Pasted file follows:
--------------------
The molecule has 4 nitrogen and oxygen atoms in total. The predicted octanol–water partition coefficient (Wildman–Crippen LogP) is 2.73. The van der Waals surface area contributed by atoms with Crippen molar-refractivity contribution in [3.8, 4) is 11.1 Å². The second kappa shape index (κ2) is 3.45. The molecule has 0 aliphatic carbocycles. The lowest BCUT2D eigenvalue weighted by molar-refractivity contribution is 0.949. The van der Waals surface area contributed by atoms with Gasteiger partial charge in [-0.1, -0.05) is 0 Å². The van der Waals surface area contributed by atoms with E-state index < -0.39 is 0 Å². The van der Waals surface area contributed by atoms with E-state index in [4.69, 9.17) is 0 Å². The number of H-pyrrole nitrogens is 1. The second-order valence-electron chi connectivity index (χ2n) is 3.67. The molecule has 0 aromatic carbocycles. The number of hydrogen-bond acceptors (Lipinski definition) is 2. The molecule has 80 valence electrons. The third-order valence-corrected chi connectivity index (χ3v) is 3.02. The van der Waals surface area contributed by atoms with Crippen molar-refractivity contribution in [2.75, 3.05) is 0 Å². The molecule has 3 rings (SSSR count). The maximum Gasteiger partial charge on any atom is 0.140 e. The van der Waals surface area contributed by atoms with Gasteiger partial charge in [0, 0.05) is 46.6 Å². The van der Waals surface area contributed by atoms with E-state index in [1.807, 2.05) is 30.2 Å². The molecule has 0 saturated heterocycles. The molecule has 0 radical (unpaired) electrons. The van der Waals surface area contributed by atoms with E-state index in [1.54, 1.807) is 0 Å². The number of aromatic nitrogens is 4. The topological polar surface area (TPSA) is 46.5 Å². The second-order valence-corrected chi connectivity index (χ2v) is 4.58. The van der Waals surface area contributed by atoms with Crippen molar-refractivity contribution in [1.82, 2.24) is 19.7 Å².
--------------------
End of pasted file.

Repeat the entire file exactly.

The molecule has 4 nitrogen and oxygen atoms in total. The predicted octanol–water partition coefficient (Wildman–Crippen LogP) is 2.73. The van der Waals surface area contributed by atoms with Crippen molar-refractivity contribution in [3.8, 4) is 11.1 Å². The second kappa shape index (κ2) is 3.45. The molecule has 0 aliphatic carbocycles. The lowest BCUT2D eigenvalue weighted by molar-refractivity contribution is 0.949. The van der Waals surface area contributed by atoms with Gasteiger partial charge in [-0.1, -0.05) is 0 Å². The van der Waals surface area contributed by atoms with E-state index < -0.39 is 0 Å². The van der Waals surface area contributed by atoms with E-state index in [4.69, 9.17) is 0 Å². The number of H-pyrrole nitrogens is 1. The second-order valence-electron chi connectivity index (χ2n) is 3.67. The molecule has 0 aromatic carbocycles. The number of hydrogen-bond acceptors (Lipinski definition) is 2. The molecule has 80 valence electrons. The third-order valence-corrected chi connectivity index (χ3v) is 3.02. The van der Waals surface area contributed by atoms with Crippen molar-refractivity contribution in [2.75, 3.05) is 0 Å². The molecule has 3 rings (SSSR count). The maximum Gasteiger partial charge on any atom is 0.140 e. The van der Waals surface area contributed by atoms with Gasteiger partial charge in [0, 0.05) is 46.6 Å². The van der Waals surface area contributed by atoms with E-state index in [1.807, 2.05) is 30.2 Å². The molecule has 0 saturated heterocycles. The molecule has 0 radical (unpaired) electrons. The van der Waals surface area contributed by atoms with E-state index in [1.54, 1.807) is 0 Å². The number of aromatic nitrogens is 4. The topological polar surface area (TPSA) is 46.5 Å². The second-order valence-corrected chi connectivity index (χ2v) is 4.58. The van der Waals surface area contributed by atoms with Crippen molar-refractivity contribution in [1.82, 2.24) is 19.7 Å².